London is targeting an extra million walking trips a day by 2024 as part of the UK capital’s first walking action plan, of which technology will play a major role. The city will invest £2.2 billion to redesign streets, install better signposting and maps, and add more pedestrian crossings.
Along with walking, the mayor Sadiq Khan, wants this investment to increase the proportion of people cycling and taking public transport to 80 percent of journeys by 2041, from 63 percent now.
“We are committed to creating people friendly, safe streets for all to enjoy,” Lilli Matson, Director of Transport Strategy, City Planning, Transport for London (TfL), told Cities Today. “To do this, pedestrians, and particularly those who are vulnerable, need to be able to confidently use pavements which are free from unnecessary obstructions.”
TfL will use the lastest technology to implement the plan including pedestrian countdown technology–which lets people know how long they have to cross the road–and SCOOT (Split Cycle Offset Optimisation Technique). Detectors are used to count the number of people waiting to cross to provide longer and more frequent ‘green’ pedestrian signal times when it is busier.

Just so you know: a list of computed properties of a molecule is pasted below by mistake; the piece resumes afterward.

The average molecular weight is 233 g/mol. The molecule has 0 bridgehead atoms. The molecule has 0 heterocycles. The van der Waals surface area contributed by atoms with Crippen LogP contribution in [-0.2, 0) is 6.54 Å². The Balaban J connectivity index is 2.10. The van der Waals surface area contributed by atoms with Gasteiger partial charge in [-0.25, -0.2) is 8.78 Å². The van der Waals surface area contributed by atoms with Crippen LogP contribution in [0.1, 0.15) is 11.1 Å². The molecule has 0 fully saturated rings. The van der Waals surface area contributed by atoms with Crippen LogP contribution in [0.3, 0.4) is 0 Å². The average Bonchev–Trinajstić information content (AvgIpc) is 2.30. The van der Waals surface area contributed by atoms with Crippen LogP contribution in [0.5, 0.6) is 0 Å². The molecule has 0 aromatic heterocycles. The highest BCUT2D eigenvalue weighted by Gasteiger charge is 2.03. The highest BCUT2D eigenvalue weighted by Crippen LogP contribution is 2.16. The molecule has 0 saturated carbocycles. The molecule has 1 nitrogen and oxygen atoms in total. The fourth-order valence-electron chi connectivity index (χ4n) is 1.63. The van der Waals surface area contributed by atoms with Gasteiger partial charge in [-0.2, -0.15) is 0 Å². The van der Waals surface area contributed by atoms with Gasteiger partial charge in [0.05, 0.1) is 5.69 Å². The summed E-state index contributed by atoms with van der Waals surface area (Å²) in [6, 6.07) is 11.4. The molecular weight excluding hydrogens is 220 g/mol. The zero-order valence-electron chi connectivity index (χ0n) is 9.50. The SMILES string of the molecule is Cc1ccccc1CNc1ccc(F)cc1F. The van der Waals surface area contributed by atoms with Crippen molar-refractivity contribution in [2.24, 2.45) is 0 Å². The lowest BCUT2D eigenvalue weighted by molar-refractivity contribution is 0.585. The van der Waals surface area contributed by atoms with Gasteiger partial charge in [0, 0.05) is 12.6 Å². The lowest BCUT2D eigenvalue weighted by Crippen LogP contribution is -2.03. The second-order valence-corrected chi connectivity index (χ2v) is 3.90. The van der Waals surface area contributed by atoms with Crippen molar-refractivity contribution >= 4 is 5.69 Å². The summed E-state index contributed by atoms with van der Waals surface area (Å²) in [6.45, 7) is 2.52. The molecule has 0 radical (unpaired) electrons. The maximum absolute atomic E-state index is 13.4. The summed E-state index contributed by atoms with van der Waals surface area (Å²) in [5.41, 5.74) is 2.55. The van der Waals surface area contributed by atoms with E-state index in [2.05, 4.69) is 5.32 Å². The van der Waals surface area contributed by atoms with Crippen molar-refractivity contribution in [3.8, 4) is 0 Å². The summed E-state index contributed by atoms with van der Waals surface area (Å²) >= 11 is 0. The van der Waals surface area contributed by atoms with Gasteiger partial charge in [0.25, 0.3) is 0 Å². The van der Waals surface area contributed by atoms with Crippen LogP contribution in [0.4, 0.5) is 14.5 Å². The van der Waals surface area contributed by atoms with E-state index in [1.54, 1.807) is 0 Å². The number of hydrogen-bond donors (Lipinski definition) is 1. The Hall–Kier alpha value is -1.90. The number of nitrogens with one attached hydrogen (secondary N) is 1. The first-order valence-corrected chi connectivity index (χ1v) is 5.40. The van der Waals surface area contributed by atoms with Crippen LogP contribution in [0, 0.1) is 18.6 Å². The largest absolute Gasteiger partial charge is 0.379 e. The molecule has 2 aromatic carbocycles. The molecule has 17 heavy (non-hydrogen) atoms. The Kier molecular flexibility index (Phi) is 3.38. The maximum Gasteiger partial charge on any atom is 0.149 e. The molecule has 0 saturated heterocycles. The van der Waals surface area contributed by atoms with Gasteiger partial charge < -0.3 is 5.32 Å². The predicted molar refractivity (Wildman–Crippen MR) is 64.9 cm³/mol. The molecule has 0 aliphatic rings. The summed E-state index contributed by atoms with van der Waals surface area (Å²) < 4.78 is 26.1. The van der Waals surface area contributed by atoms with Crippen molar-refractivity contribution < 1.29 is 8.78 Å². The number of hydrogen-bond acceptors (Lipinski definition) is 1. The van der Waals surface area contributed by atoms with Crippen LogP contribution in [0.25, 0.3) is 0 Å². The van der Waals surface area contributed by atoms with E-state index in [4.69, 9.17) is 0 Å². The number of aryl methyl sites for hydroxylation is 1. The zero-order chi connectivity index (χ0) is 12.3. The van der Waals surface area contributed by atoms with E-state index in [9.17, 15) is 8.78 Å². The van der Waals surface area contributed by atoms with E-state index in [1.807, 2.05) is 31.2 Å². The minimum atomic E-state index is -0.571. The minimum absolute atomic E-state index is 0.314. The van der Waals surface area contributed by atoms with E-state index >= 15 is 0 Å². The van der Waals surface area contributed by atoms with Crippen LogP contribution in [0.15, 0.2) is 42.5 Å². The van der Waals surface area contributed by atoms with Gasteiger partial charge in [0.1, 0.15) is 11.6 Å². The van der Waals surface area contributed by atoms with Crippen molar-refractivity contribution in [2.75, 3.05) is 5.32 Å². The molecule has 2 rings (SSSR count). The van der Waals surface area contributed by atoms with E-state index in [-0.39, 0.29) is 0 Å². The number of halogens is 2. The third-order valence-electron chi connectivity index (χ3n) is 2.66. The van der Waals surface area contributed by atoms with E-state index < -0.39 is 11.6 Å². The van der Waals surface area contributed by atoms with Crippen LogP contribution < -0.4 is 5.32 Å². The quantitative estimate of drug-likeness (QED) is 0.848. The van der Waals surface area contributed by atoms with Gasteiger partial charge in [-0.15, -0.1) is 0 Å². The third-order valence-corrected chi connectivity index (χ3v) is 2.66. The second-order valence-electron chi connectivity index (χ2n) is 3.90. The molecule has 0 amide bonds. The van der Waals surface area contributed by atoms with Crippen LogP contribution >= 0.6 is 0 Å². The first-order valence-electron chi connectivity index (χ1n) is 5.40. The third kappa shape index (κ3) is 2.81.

Matson said that technology and innovations present new opportunities for big data to inform analysis, and that TfL will be engaging with technology developers and app designers to explore partnerships.
“Video analytics could be used to assess how people behave at a new crossing, or data on walking trips could be combined with data on the weather,” she said. “Using technology to track progress and develop the plan over time will play a crucial role in delivering the mayor’s aim for 80 percent of all journeys in London to made by walking, cycling or public transport by 2041.”
Matson revealed that TfL is pursuing a pan-London approach to managing dockless bike operators with London Councils, which could include a new bye-law to ensure that pavements and roads are kept clear. Electric scooter use on pavements and roads is currently illegal in England and Wales.
“It is vital that dockless operators work closely with us and the boroughs to ensure their schemes are safely and responsibly managed, so we can avoid the disruptive and dangerous clutter of abandoned bikes that we have seen in some cities around the world,” she added.
Other aspects of the plan include:
- Identifying opportunities for new walking trips.
- Improving walking access to town centres and transport interchanges, including rail and Underground.
- Reducing the impact of traffic and making local streets better places to walk and spend time.
- Targeting trips to school, with a focus on reducing car use and increasing walking.